How To: Shoot the Stars and the Milky Way!!

April 6, 2015

Space: The Final Frontier. A night’s sky filled with new subjects, new photo possibilities, or maybe even more appropriately, new challenges. It may be an entirely new area of exploration for your photography skills but we’re here to make things a bit more straightforward, and a little bit easier to jump in to.

First off, what equipment is needed for Astrophotography?

  1. Your camera – DSLR or Mirrorless camera preferred
  2. Your lens – something with a wider angle than 35 mm preferred, especially on crop sensor cameras. Apertures larger than F2.8 preferred but not pivotal
  3. Your legs – tripods are recommended for most photography if possible, but for Astrophotography tripods are an absolute must
  4. Your light – it’s nighttime, it’s dark, and you’re adjusting settings on a camera, bring a light source to see what you’re doing

*For added benefits, though not necessary, smartphone Apps or Star Charts will make locating and choosing subjects much easier. And, intervalometers or cable releases will help fight camera movement and allow for a wider range of timing/sequencing of shots.

With this set of equipment you’re ready to start shooting the universe beyond our atmosphere! Attach your lens, mount your camera on to your tripod, and locate the Milky Way using your Star Charts if not already identifiable.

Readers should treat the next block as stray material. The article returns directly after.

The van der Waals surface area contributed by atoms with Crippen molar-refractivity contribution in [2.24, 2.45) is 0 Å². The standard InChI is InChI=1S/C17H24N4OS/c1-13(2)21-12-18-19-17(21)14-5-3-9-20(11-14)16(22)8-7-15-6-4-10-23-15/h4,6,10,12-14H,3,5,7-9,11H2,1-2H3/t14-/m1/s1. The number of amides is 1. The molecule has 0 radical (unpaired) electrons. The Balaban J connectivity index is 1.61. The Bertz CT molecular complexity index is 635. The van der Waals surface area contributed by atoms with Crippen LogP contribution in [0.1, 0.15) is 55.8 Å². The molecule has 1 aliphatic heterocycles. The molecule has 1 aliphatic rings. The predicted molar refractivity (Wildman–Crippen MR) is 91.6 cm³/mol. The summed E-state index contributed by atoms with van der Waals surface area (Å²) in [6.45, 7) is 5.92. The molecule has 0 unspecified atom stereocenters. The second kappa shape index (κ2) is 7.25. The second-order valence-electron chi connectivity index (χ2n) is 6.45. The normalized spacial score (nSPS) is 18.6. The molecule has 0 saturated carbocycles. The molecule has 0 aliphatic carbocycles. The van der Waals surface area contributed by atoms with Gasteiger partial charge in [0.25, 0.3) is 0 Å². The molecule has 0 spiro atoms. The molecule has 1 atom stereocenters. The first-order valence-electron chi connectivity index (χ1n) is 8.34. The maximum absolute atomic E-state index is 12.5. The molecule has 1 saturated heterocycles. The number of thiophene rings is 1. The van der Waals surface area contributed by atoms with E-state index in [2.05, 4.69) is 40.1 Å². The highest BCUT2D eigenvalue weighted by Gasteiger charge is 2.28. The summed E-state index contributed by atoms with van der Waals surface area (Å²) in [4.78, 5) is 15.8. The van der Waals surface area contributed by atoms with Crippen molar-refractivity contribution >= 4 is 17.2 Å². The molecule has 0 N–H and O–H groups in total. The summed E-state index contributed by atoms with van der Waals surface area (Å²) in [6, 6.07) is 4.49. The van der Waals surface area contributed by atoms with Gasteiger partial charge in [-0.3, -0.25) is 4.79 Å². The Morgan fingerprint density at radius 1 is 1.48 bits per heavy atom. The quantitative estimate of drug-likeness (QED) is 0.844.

Now let's start shooting:

  1. Shooting in RAW format will allow you the most control of your exposures
  2. Set your camera to its Manual Focus Mode with the focus range set to infinity and your lens to its widest possible angle of view (widest mm possible)
  3. Set your camera to its Manual Exposure Mode and enable the “Long Exposure Noise Reduction” setting to help eliminate noise (if possible)
  4. Setting for “Auto White Balance” should suffice since we’re shooting in RAW and can adjust in Post Production as necessary

But what settings create the
exposure for Astrophotography?! Well, unfortunately, that’s not quite as set-in-stone as the setup for your shoot. A good, general use setup would start at an ISO Setting of 3200, a Shutter Speed of 30 seconds, and an Aperture of at least F2.8 (if possible).

From this point forward you’re shooting, viewing, adjusting, and reshooting. Be careful not to boost the ISO up too high or you won’t be able to fight noise/grain in your photos. Equally, setting your ISO too low may result in needing to lengthen your shutter speed too much, causing “star trails” to appear on your photos. This is a balancing act you will no doubt have to play with while trying to perfectly capture the night sky, though repetition and practice will help give you references of what settings worked previously.

Taking the best exposure possible is going to lighten your workload when working with your photos in post. RAW files come out fairly flat so there will be some amount of post-production editing for almost all of your Astrophotography. Be sure not to overdo your editing in post or the grain/noise you tried to reduce while shooting will flood back to your photos, LESS MORE!